Date of Award

January 2015

Degree Type


Degree Name

Doctor of Philosophy (PhD)


Human Development and Family Studies

First Advisor

Aryn M Dotterer

Committee Member 1

Sharon L Christ

Committee Member 2

Shawn D Whiteman

Committee Member 3

Helen Patrick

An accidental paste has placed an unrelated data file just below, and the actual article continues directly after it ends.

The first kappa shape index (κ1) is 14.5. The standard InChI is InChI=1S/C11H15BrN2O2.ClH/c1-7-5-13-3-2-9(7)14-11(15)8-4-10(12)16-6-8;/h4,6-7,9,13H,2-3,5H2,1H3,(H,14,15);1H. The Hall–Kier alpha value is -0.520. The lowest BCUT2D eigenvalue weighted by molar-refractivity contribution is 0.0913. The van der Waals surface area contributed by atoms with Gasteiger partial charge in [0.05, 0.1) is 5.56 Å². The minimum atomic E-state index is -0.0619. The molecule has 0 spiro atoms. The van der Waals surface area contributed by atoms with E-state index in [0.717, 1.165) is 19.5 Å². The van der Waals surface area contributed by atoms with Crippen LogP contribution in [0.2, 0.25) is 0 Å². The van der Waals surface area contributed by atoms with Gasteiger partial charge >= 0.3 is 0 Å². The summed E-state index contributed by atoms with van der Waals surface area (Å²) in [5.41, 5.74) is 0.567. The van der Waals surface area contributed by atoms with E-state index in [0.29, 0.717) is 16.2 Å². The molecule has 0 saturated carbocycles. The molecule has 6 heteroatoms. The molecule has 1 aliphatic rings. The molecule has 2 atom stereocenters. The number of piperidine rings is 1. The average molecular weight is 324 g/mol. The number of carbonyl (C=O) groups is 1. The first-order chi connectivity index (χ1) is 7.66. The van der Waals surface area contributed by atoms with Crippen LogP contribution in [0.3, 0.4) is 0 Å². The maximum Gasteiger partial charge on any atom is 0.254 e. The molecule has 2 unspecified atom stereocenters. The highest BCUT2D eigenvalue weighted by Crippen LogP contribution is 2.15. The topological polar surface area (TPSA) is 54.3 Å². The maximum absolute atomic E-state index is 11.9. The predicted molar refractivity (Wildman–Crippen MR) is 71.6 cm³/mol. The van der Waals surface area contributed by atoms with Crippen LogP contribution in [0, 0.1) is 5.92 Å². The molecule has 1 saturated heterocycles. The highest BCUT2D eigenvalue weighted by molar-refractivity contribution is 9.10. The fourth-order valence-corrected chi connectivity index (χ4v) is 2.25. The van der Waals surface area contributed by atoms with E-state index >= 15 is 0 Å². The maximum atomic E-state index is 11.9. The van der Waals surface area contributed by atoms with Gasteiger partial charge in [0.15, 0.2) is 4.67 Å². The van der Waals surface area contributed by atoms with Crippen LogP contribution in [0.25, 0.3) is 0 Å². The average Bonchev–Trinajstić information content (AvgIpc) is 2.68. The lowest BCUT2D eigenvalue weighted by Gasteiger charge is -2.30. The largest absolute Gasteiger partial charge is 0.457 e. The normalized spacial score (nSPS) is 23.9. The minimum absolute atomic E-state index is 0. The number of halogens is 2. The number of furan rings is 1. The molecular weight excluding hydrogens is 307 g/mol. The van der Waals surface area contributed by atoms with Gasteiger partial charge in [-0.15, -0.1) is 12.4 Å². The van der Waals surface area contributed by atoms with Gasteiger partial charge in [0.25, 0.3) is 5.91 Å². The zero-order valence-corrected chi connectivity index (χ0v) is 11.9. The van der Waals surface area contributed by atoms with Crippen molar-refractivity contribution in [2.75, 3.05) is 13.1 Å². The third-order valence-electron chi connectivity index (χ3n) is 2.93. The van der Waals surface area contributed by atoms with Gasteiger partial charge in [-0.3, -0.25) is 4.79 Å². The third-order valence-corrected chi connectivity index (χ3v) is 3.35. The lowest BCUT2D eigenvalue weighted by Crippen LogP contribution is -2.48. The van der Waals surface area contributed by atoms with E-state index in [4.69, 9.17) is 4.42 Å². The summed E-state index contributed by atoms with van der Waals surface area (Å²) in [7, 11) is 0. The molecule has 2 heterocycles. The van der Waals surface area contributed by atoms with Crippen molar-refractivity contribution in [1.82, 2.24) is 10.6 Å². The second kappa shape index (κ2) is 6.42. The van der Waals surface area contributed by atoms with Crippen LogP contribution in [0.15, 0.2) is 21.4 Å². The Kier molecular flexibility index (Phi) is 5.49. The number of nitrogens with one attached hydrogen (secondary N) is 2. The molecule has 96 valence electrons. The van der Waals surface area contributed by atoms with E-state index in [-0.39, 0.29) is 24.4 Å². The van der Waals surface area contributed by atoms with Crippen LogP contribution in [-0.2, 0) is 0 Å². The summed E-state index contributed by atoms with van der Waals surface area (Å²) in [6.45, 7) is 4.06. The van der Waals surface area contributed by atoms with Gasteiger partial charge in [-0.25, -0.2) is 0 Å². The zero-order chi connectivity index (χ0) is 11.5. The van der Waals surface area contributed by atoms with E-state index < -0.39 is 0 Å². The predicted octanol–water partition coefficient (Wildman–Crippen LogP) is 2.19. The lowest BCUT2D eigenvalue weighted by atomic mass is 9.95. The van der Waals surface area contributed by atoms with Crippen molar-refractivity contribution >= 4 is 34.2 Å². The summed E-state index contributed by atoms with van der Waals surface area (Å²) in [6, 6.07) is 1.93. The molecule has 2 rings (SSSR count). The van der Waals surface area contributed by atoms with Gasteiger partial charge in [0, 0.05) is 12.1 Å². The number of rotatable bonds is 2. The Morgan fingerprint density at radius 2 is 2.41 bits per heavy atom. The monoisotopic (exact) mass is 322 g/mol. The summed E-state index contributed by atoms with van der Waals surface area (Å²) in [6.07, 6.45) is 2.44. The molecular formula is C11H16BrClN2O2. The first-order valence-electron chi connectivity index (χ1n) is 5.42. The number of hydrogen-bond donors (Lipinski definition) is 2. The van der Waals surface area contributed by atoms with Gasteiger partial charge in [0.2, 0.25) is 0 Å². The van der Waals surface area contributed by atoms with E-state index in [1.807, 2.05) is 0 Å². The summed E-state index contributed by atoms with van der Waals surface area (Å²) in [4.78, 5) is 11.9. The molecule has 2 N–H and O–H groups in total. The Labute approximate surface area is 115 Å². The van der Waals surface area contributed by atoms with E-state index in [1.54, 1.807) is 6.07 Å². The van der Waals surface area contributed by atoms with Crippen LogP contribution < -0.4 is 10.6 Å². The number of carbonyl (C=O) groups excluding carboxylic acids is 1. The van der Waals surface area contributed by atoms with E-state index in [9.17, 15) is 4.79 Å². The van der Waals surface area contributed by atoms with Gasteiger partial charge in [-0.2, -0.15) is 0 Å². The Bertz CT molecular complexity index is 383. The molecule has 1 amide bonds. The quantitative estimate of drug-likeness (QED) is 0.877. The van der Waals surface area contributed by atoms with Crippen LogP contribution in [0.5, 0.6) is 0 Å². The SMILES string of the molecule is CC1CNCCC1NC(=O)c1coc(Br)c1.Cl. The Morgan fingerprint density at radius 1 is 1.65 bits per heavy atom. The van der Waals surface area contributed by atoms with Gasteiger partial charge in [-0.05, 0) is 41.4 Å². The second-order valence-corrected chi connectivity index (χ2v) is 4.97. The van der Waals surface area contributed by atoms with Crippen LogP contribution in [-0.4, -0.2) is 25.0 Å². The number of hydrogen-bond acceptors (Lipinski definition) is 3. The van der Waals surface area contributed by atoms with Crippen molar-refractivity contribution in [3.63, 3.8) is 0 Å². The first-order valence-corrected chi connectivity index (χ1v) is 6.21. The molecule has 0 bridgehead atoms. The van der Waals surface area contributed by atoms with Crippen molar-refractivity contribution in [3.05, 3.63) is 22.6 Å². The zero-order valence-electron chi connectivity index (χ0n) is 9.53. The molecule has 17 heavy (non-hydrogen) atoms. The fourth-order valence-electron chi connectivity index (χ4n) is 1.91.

Guided by the developmental theory of emerging adulthood (Arnett, 2004) and life course theory (Elder, 1984), the goals of the current study were to investigate changes in parent involvement, changes in student outcomes, and links between changes in involvement and student outcomes across the first year in college. Parental involvement was defined as a multidimensional construct that included parent support, contact, and academic engagement. Purdue University domestic freshmen (N = 1279; 55% female; 84% Caucasian) participated in this study that included four online surveys that were evenly distributed across the first year. Through this design and the use of latent growth curve modeling (LGM) in Mplus (Muthén & Muthén, 2010), the current study estimated trajectories (intercepts, linear slopes, and quadratic slopes) of parent involvement, student outcomes, and their joint associations. Fixed and random effects were examined to determine intraindividual and interindividual change. Joint association models involved regressing the student outcome slopes onto the involvement slopes. Covariates were included (e.g., student sex), and fit indices were assessed to evaluate models (e.g., Confirmatory Fit Index). Overall results supported hypotheses, and indicated nonlinear declines in parent involvement, changes in student outcomes (exceptions: academic persistence and depression), and links between changes in involvement and student outcomes. Notable findings from joint models indicated increases in involvement were related to increases in depression, steeper increases in risky behaviors, and steeper decreases in individuation across freshman year. Findings contribute to literature on the characteristics of involvement during emerging adulthood and within the context of college, especially how changes in involvement are linked to changes in student outcomes, and offer practical guidance for college parent programming.